Battle lines are being drawn in Hartford over a proposed bill that would mandate tipped workers be paid the full state minimum wage.
Proponents say bartenders and servers — who earn about half of the minimum wage before tips — deserve to be paid a base full minimum wage, in addition to tips, to survive and pay their bills.
But opponents — primarily Connecticut restaurants and the 3,600-member Connecticut Restaurant Association — say that, if passed, the so-called One Fair Wage law would have the opposite effect. The groups argue the move would hurt not only bartenders and servers, who they say can make more than double the minimum wage with tips, but could also force eateries to cut staff or change their business model to include service charges.
Wait staff and bartenders in Connecticut currently earn a wage of $6.38 and $8.23 an hour, respectively, compared to the $15 per hour earned by all other minimum wage workers. The state’s minimum wage will increase to $15.69 per hour beginning Jan. 1.
Under state and federal law, if a worker’s salary — including tips — does not reach the state’s minimum wage, management must pay that worker the difference. But bill proponents claim that’s not happening, arguing that many workers either don’t know the law or are afraid to speak up.
The 16-member Labor and Public Employees Committee is set to discuss the wage bill during the 2024 short session, which runs from Feb. 7 to May. The initiative passed out of committee in 2023 but was not taken up by either chamber.
“This is really a question of do we care about workers in our community, and how they are able to live and raise their families,” said State Sen. Julie Kushner, D-Danbury, chair of the Labor and Public Employees Committee. “What’s really sad is that, somehow, worker issues have become labeled as partisan issues. We should think about the fact that, when we have workers in our cities and our towns that are making sub-minimum wage, that is something that hurts all of us, not just particular families, but it affects the entire community.”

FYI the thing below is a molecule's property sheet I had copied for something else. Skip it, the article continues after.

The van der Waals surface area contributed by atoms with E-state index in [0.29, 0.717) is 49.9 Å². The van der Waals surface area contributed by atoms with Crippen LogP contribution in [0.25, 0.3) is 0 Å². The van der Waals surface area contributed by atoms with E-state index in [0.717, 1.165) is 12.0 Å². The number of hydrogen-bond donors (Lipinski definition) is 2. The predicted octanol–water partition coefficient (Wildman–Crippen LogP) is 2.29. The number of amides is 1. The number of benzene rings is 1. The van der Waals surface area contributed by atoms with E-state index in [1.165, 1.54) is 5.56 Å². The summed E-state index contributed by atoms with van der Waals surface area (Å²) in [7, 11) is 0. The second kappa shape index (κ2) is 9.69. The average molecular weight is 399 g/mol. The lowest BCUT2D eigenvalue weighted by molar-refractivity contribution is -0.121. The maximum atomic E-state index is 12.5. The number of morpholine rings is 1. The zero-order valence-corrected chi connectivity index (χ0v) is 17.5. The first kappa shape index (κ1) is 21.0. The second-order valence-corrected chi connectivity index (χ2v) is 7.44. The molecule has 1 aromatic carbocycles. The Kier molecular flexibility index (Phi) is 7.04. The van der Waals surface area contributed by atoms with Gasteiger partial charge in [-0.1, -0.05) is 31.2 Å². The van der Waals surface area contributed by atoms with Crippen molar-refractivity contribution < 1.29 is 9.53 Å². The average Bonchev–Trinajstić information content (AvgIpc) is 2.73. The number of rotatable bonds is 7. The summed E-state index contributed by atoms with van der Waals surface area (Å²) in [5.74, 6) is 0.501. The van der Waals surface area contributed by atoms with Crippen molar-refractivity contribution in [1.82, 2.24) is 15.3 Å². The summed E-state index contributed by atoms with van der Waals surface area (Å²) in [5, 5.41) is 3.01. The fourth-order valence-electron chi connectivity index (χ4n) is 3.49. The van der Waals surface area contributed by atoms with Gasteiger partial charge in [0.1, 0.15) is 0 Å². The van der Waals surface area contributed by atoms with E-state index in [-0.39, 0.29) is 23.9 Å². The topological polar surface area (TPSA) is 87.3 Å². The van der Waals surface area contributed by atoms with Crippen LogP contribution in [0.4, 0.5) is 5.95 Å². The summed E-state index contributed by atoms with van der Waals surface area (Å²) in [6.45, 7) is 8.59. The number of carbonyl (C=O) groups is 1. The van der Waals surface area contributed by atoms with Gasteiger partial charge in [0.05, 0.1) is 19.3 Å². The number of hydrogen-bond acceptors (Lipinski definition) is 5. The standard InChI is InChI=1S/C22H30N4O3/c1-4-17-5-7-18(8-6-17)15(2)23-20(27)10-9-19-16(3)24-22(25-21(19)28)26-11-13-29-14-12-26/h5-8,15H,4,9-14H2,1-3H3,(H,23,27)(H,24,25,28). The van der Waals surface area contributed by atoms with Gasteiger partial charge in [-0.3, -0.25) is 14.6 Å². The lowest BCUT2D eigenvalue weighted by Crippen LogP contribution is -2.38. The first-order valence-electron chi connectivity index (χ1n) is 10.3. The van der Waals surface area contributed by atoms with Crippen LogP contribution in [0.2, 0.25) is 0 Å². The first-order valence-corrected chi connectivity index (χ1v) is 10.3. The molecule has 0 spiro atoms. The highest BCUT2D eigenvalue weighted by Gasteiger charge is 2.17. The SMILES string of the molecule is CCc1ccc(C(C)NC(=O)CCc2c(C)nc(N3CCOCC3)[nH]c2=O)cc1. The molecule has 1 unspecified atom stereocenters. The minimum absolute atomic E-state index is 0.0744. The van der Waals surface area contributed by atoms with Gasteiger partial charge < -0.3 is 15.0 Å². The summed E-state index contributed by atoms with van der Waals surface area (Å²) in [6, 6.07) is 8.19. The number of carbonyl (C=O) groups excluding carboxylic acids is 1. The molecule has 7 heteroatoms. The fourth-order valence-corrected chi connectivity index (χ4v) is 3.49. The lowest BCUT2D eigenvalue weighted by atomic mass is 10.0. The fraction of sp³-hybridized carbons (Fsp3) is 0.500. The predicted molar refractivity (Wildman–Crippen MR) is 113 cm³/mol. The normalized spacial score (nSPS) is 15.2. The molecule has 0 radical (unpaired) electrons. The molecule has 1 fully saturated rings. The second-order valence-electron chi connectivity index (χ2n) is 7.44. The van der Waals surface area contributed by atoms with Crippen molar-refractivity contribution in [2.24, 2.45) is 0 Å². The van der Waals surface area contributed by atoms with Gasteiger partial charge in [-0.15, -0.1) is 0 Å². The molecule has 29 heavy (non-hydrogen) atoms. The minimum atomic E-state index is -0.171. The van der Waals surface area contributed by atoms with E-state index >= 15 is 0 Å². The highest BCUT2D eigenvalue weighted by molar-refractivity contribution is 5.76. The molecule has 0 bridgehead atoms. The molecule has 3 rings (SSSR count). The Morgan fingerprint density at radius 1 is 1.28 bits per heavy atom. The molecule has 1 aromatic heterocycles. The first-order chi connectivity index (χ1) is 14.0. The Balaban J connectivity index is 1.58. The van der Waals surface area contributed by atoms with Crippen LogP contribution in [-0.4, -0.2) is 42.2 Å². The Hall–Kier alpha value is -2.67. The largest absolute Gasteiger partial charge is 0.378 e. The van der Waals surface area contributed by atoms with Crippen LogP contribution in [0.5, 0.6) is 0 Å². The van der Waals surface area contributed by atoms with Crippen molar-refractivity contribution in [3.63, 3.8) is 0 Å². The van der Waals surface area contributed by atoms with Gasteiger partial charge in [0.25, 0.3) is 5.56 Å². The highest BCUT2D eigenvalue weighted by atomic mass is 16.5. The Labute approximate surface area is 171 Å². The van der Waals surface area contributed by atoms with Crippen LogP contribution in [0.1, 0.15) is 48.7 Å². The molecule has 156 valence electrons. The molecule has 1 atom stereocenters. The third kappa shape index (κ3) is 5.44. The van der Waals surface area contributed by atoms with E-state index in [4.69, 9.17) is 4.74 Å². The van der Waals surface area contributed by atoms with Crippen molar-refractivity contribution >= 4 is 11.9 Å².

Seven states — all located in the Midwest or western parts of the country — have abolished “tip credits” and instead pay hospitality workers that state’s minimum wage. Chicago and Washington, D.C., also recently implemented similar proposals, and New York and Massachusetts could pass similar laws next year.
Kushner, who noted that 100 restaurants in the state have dropped the tip credit on their own, said, “When you are paying a decent wage, that improves customer service and improves your ability to attract customers.”
Scott Dolch, president and CEO of the Connecticut Restaurant Association for the past five years, told CT Examiner that there have been a lot of mistruths over the issue.
“The messaging by [bill proponents] says people are making less than the minimum wage, but there are protections against that,” said Dolch, who argues that bill supporters have not presented specific examples of people getting paid less than minimum wage. “If it’s happening, I will be the first one to walk into that restaurant, because that would be a bad actor and that would affect our whole industry.”
Proponents have pushed back on Dolch’s claim, including Beverley Brakeman, a lobbyist for the One Fair Wage project. According to One Fair Wage — a national group funded by the left-leaning Alliance for a Just Society advocacy organization — Connecticut’s subminimum wage affects about 70,000 tipped workers.
“The subminimum wage is a legacy of slavery,” Brakeman said. “Most servers are people of color, particularly women.”
Brakeman told CT Examiner that “there is a lot of active organizing going on. There are a lot of restaurant workers who work really, really hard, and they are getting by on food stamps and public assistance. It’s an industry where, often, it’s the person’s only job, and if they can’t support their families, then what?”